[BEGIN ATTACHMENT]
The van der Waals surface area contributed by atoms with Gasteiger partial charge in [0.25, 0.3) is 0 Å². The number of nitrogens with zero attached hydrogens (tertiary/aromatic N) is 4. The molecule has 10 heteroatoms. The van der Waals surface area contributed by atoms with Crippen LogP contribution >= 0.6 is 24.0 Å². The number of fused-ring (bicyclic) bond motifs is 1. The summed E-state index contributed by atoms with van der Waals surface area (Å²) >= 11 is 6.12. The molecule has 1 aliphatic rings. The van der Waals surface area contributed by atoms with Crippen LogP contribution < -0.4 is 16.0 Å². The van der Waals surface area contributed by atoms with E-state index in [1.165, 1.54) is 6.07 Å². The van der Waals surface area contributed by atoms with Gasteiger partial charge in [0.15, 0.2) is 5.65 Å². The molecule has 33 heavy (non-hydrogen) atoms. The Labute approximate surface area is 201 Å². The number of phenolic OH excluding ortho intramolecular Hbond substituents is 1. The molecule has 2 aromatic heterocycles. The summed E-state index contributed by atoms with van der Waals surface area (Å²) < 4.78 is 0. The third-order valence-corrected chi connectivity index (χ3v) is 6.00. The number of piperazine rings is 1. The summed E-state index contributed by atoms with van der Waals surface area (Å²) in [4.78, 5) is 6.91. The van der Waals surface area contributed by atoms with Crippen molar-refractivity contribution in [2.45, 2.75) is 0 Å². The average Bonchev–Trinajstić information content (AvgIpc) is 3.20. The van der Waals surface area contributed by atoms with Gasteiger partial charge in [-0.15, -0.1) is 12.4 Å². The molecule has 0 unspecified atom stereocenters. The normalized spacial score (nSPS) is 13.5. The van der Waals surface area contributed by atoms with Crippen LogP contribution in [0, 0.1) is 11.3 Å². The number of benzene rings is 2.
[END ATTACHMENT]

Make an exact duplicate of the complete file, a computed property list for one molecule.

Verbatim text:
The van der Waals surface area contributed by atoms with Gasteiger partial charge in [0.25, 0.3) is 0 Å². The number of nitrogens with zero attached hydrogens (tertiary/aromatic N) is 4. The molecule has 10 heteroatoms. The van der Waals surface area contributed by atoms with Crippen LogP contribution >= 0.6 is 24.0 Å². The number of fused-ring (bicyclic) bond motifs is 1. The summed E-state index contributed by atoms with van der Waals surface area (Å²) >= 11 is 6.12. The molecule has 1 aliphatic rings. The van der Waals surface area contributed by atoms with Crippen LogP contribution < -0.4 is 16.0 Å². The van der Waals surface area contributed by atoms with E-state index in [1.165, 1.54) is 6.07 Å². The van der Waals surface area contributed by atoms with Gasteiger partial charge in [0.15, 0.2) is 5.65 Å². The molecule has 33 heavy (non-hydrogen) atoms. The Labute approximate surface area is 201 Å². The number of phenolic OH excluding ortho intramolecular Hbond substituents is 1. The molecule has 2 aromatic heterocycles. The summed E-state index contributed by atoms with van der Waals surface area (Å²) < 4.78 is 0. The third-order valence-corrected chi connectivity index (χ3v) is 6.00. The number of piperazine rings is 1. The summed E-state index contributed by atoms with van der Waals surface area (Å²) in [4.78, 5) is 6.91. The van der Waals surface area contributed by atoms with Crippen molar-refractivity contribution in [2.45, 2.75) is 0 Å². The average Bonchev–Trinajstić information content (AvgIpc) is 3.20. The van der Waals surface area contributed by atoms with Gasteiger partial charge in [-0.15, -0.1) is 12.4 Å². The molecule has 0 unspecified atom stereocenters. The normalized spacial score (nSPS) is 13.5. The van der Waals surface area contributed by atoms with Crippen LogP contribution in [0, 0.1) is 11.3 Å². The number of benzene rings is 2.